Right now, I’m sitting on an airplane. I mean, I’m not actually sitting on the airplane. I’m in it. Because, if I were on top of it, I wouldn’t be bored. I’d be terrified.
Without access to the interwebz, I have nothing to do. I’ve finished my book and I’m too much of an introvert to make small talk with the man sitting next to me.
I’m bored. This lingering boredom lasts all of four minutes before I remember the mantra I say to my students (and to my kids at home). Boredom is a choice. So, I pull out a pad of paper. The flight attendant announces complimentary snacks and beverages. So, I sketch out what ultimately becomes this video:
Afterward, I start rethinking the pedagogy course I’m going to be teaching next semester. I sketch out a sprawling web of ideas, connecting seemingly random strategies, resources, and concepts. I write a quick reflection. I pen a blog post. I glance at my phone. A grand total of 80 minutes has passed and I still have two hours.
I’m bored again. I’m irritated. I’m jealous of the people who can sleep on the planes. So, I open my notebook up again and start scribbling out the ideas for a novel. What begins with a few lines turns into pages of notes. My hand is turn black from the ink. I pop my knuckles a few times and keep going. I’m in the zone. Nothing can distract me. I add a web, sketch out a few characters and add to a list of questions. I’m lost in a world of my making. Which is why it’s awkward when the flight attendant says, “Sir, I really need you to put your tray table down.”
Looking back at it, I’m not surprised that I was able to hit a state of flow on the plane. It’s not the first time that boredom has led to creative breakthroughs (though to be honest, I’m a little amazed that humans can be bored while sitting in a metal container being hurled through the air at insane speeds). Some of my ideas have come while I’m stuck in traffic or on a long run.
It turns out my experience is actually pretty common. Several researchers have demonstrated that boredom can lead to increased creativity. I know, I know. We often hear that schools are boring and that this boredom is what kills creativity. But there’s some fascinating research on the role of boredom in promoting creative thinking.
credit: Wikimedia Commons
In the first study, conducted by Sandi Mann and Rebekah Cadman, participants had to copy names from a phonebook. It wasn’t even a cool phonebook with fantasy names like Dumbledore or Flitwick. It was a standard phonebook that pretty much nobody uses anymore.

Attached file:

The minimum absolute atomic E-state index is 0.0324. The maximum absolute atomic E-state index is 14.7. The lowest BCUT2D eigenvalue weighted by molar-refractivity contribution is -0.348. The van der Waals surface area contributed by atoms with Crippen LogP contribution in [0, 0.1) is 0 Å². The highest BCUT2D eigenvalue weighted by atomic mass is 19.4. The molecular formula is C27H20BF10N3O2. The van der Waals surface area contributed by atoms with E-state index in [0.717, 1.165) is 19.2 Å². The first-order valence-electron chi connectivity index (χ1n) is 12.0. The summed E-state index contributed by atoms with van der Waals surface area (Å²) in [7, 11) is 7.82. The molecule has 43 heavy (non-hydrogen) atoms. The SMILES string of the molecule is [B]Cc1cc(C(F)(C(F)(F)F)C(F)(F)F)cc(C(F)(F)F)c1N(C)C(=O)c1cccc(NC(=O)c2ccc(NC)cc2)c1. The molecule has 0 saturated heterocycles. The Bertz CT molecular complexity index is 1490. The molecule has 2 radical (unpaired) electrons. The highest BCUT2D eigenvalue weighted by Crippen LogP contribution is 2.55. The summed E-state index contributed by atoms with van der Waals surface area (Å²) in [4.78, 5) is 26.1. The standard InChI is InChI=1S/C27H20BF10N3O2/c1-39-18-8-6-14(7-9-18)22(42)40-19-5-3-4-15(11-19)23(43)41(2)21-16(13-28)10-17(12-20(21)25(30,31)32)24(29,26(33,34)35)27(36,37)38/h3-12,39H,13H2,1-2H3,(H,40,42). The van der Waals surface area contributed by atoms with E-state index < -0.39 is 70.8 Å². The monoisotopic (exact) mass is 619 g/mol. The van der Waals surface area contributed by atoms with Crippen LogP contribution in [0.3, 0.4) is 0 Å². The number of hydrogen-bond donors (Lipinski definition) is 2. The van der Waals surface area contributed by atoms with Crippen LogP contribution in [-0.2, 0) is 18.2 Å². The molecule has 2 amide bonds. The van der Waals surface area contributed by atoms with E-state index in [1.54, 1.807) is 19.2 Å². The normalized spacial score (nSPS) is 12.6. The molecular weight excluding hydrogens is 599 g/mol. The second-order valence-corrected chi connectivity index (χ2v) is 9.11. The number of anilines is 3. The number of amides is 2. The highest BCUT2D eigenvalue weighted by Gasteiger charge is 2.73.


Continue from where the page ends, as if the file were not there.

After participants copied the names from the phonebook, they engaged in divergent thinking exercises where they had to come up with multiple uses for an object. This bored group scored higher in divergent thinking than the control group.
They later modified this study by having participants read the phone book instead of writing out the names. This group reported higher levels of boredom and proved more successful in the divergent thinking exercise of naming multiple uses for an object.
The second study (by Karen Gasper and Brianna Middlewood) required people to watch videos that would elicit specific emotions. The group that watched only boring videos had to then look at three objects that were seemingly unrelated and determine how they were related. Unlike the first study, this group’s activity was focused more on convergent thinking.
Note the differences in both studies. The first experiment required participants to engage in a tedious, repetitive task. However, they were actively engaged in it. The second study required participants to sit passively through boring content. The first focused in divergent thinking and the second focused on convergent thinking.
However, both studies demonstrated that a period of boredom actually increased the level of creative thinking afterward. This doesn’t surprise me. There’s a reason so many authors were highly productive in their early years while they worked in repetitive manual labor. It’s not surprising, too, that many of those same authors have developed rituals that seem, well, boring. There’s a reason that teachers often come up with amazing ideas during a meeting on policy compliance.
What Does This Mean For Schools?
After looking at both studies, I have more questions than answers. Is the source of boredom a sort-of undistracted clarity? Could something like mindfulness and meditation lead to the same results? Does it make a difference if someone is passively consuming boring content versus actively doing a boring task? Does the boredom force people to look within and find a creative distraction? Is it a negative reinforcement? Or is it more a matter of creating silence and space? Does self-imposed boredom have a different effect than externally imposed boredom? Do the results vary with age groups or developmental levels?
Despite these questions, this research challenges the idea that schools should never be boring. Perhaps a certain number of boring tasks might actually increase creative output later. We tend to want to distract ourselves from boredom. But maybe certain limitations on distractions (including technological or social distractions) might be what students need to hit that deeper focus that leads to better creative work.
This isn’t a call to make school more boring. But I can’t help but wonder what positive role boredom can play in a creative classroom. Maybe, in the huge focus on student engagement, we miss the creative power of daydreaming in the midst of a lull. Maybe the frantic pace of schools and the desire to keep students entertained is actually getting in the way of the type of space needed for creative thinking.